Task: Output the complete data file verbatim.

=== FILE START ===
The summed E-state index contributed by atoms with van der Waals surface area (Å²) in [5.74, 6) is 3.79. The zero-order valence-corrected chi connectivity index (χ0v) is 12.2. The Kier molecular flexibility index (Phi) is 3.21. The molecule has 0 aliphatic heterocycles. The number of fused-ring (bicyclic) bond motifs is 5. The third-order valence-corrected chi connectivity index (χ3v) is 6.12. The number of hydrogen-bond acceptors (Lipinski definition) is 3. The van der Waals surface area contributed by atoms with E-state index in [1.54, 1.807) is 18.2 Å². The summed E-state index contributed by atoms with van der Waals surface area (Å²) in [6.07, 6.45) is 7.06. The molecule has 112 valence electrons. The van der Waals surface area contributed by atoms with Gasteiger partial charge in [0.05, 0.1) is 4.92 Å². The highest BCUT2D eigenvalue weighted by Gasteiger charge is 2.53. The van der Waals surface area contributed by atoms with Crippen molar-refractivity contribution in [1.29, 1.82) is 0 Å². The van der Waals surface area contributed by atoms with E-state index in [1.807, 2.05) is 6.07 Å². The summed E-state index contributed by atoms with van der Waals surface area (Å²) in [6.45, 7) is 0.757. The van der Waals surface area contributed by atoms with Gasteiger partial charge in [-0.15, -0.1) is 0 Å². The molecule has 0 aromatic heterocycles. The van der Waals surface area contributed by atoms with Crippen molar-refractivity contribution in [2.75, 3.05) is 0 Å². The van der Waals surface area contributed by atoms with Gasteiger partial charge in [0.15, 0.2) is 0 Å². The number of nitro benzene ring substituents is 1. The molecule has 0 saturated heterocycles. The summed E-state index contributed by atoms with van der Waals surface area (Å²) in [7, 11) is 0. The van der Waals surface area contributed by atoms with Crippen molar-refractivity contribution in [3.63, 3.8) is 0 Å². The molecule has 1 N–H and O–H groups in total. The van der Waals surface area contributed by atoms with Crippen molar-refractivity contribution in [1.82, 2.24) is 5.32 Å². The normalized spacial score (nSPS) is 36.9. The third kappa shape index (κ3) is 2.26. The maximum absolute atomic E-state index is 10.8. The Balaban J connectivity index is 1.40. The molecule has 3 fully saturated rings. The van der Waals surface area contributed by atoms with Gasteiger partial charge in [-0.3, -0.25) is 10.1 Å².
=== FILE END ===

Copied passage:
The summed E-state index contributed by atoms with van der Waals surface area (Å²) in [5.74, 6) is 3.79. The zero-order valence-corrected chi connectivity index (χ0v) is 12.2. The Kier molecular flexibility index (Phi) is 3.21. The molecule has 0 aliphatic heterocycles. The number of fused-ring (bicyclic) bond motifs is 5. The third-order valence-corrected chi connectivity index (χ3v) is 6.12. The number of hydrogen-bond acceptors (Lipinski definition) is 3. The van der Waals surface area contributed by atoms with E-state index in [1.54, 1.807) is 18.2 Å². The summed E-state index contributed by atoms with van der Waals surface area (Å²) in [6.07, 6.45) is 7.06. The molecule has 112 valence electrons. The van der Waals surface area contributed by atoms with Gasteiger partial charge in [0.05, 0.1) is 4.92 Å². The highest BCUT2D eigenvalue weighted by Gasteiger charge is 2.53. The van der Waals surface area contributed by atoms with Crippen molar-refractivity contribution in [1.29, 1.82) is 0 Å². The van der Waals surface area contributed by atoms with E-state index in [1.807, 2.05) is 6.07 Å². The summed E-state index contributed by atoms with van der Waals surface area (Å²) in [6.45, 7) is 0.757. The van der Waals surface area contributed by atoms with Gasteiger partial charge in [-0.15, -0.1) is 0 Å². The molecule has 0 aromatic heterocycles. The van der Waals surface area contributed by atoms with Crippen molar-refractivity contribution in [2.75, 3.05) is 0 Å². The van der Waals surface area contributed by atoms with Gasteiger partial charge in [0.15, 0.2) is 0 Å². The number of nitro benzene ring substituents is 1. The molecule has 0 saturated heterocycles. The summed E-state index contributed by atoms with van der Waals surface area (Å²) in [7, 11) is 0. The van der Waals surface area contributed by atoms with Crippen molar-refractivity contribution in [3.63, 3.8) is 0 Å². The molecule has 1 N–H and O–H groups in total. The van der Waals surface area contributed by atoms with Crippen molar-refractivity contribution in [1.82, 2.24) is 5.32 Å². The normalized spacial score (nSPS) is 36.9. The third kappa shape index (κ3) is 2.26. The maximum absolute atomic E-state index is 10.8. The Balaban J connectivity index is 1.40. The molecule has 3 fully saturated rings. The van der Waals surface area contributed by atoms with Gasteiger partial charge in [-0.3, -0.25) is 10.1 Å².